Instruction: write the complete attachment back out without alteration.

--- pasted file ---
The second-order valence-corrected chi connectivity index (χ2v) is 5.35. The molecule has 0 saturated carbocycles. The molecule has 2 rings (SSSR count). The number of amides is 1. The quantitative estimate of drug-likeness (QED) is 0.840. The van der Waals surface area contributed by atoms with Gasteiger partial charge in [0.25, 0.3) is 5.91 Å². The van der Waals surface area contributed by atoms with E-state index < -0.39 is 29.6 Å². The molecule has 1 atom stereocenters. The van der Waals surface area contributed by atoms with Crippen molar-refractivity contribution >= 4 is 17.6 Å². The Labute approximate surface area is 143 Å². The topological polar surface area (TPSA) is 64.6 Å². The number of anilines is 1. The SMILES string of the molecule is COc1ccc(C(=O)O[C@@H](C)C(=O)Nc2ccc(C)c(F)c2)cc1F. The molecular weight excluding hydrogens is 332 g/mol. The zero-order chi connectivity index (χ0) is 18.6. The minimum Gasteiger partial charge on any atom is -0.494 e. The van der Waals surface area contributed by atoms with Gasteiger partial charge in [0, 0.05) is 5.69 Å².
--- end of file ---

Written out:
The second-order valence-corrected chi connectivity index (χ2v) is 5.35. The molecule has 0 saturated carbocycles. The molecule has 2 rings (SSSR count). The number of amides is 1. The quantitative estimate of drug-likeness (QED) is 0.840. The van der Waals surface area contributed by atoms with Gasteiger partial charge in [0.25, 0.3) is 5.91 Å². The van der Waals surface area contributed by atoms with E-state index < -0.39 is 29.6 Å². The molecule has 1 atom stereocenters. The van der Waals surface area contributed by atoms with Crippen molar-refractivity contribution >= 4 is 17.6 Å². The Labute approximate surface area is 143 Å². The topological polar surface area (TPSA) is 64.6 Å². The number of anilines is 1. The SMILES string of the molecule is COc1ccc(C(=O)O[C@@H](C)C(=O)Nc2ccc(C)c(F)c2)cc1F. The molecular weight excluding hydrogens is 332 g/mol. The zero-order chi connectivity index (χ0) is 18.6. The minimum Gasteiger partial charge on any atom is -0.494 e. The van der Waals surface area contributed by atoms with Gasteiger partial charge in [0, 0.05) is 5.69 Å².